. . . in which I answer five questions about my writing life

Thanks to Patricia Comb for inviting me to take part in this writers blog tour. Patricia is the warm and witty author of the equally warm and witty Cafe’ Paradise series which had me in stitches.  You can read an extract from Cafe’ Paradise here and insights into her writing life here.

Details of the next blogger on the tour can be found at the bottom of this post.

 

A Brief Intro-

 In April of 2014, I took part in the NaPoWriMo challenge to write 30 poems in 30 days.  Over 80 people took part, through my FB Page, in giving me prompts and subjects to write about.  It was an extraordinary experience and quite an achievement too- not least of all because I also decided to paint my first watercolours!

Many folks have since asked me about my writing process during NaPoWriMo, so I thought this might be a good opportunity to reflect on it as well is poetry loving life in general. Please feel free to look back through this blog and enjoy the fruit of the challenge.    

1. What are you currently working on?

I am working on three ongoing poetry collections.

Amid the Ruins- a collection of character studies which explore the responses of key people in the biblical narrative of Jesus’ death.

Trespassing- a collection of memoir poems which explore life and loss on the farm where I grew up as a child. 

Northwoods- a collection of memoir and nature poems which focuses on the natural region in Northern Wisconsin.

I also continue to write rhythm and rhyme re-tellings of folk-tales and fables which I regularly perform in my beloved vocation as a storyteller.   

 

2. How does your work differ from others in your genre?

On the whole, I feel it is unhelpful to compare ourselves and/or our work to others. As we become more of who we are, the more our own voices will emerge- and ring true.

That said, we all share common experiences and part of the function of poetry is to express that which is common to us all. My poetry is different because it is mine- but it is also universal in its themes. 

I also think it impossible not to somehow ‘stand on the shoulders’ of those who have gone before. I am deeply humbled by the handful of times that folks have detected even the slightest hint of Frost, Thoreau, Kooser or Kenyon in some of my offerings. Aspiration is a good thing!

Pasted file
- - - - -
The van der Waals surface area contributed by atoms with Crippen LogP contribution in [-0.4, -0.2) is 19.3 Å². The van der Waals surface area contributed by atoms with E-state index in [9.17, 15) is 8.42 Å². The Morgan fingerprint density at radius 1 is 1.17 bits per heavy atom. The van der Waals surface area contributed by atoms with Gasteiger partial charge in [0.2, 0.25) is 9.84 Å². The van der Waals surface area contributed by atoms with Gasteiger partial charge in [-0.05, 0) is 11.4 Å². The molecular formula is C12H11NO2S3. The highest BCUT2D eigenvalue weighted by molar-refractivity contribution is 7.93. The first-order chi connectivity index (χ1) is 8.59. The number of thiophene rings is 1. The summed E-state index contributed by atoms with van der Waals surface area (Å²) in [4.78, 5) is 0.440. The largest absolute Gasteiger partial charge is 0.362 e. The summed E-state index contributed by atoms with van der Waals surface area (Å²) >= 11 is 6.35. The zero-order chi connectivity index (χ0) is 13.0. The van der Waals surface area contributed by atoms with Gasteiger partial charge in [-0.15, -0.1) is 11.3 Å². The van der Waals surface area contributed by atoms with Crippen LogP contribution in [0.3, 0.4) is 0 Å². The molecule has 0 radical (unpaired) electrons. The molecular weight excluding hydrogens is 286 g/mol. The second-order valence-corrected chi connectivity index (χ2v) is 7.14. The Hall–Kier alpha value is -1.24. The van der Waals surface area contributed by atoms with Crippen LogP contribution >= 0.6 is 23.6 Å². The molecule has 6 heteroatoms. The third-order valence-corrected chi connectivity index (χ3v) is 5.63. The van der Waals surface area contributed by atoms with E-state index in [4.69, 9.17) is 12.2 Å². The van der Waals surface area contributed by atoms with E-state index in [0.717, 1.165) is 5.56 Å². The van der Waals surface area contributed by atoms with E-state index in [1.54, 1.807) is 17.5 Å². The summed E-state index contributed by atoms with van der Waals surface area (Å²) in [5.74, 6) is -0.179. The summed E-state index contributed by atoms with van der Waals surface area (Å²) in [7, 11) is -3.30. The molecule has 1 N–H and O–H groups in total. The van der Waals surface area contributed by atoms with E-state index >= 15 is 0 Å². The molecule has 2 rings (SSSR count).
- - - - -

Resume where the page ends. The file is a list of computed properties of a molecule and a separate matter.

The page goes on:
3. Why do you write what you do?

I write poetry for largely personal reasons.  I find the process deeply therapeutic and meditative; wholly engaging or completely distracting.

I began writing poetry an hour after my Father died when I was thirteen years old. I have never stopped and would not know how to survive without it.

 

4. How does your writing process work?

 How I write poetry depends entirely on what I am writing. I used to only write poetry when I was depressed. I was as relieved as my beleaguered readers to discover- via my first excursion into a weekly poetry group – that I could write as a discipline whatever my mood! A voice of joy began to emerge too!

Most often I write poetry when the mood or inspiration takes me.  However, the NaPoWriMo challenge forced me to focus, helped me to silence the inner critic and work differently.  A layer of accountability was added to my writing and the process of painting has added yet another texture to the whole. 

In general, though, my wiriting rituals usually involve a cup of hot chocolate or chai latte; my beautifully wood-burned poetry rocker or a walk somewhere of huge natural beauty; a notebook, pen and the stuff of life.

 

5. What’s new for you?

Many of the folks who took part in my NaPoWriMo challenge have expressed an interest in seeing the poems and paintings in print. Hence, I am currently thinking through how best to do this.  I am also beginning to submit to journals- something which I have not yet done much of but finally feel ready for.

I am also really looking forward to doing more in the way of poetry readings and trying my skills at slam.   

 

I now pass the ‘blog baton’ on to Poet, Publisher (gardening enthusiast and saxophonist) Colin Will.  You can read his extensive and impressive bio here and insights into his writing life on Sunny Dunny’s Blog (after September 9th, 2014).

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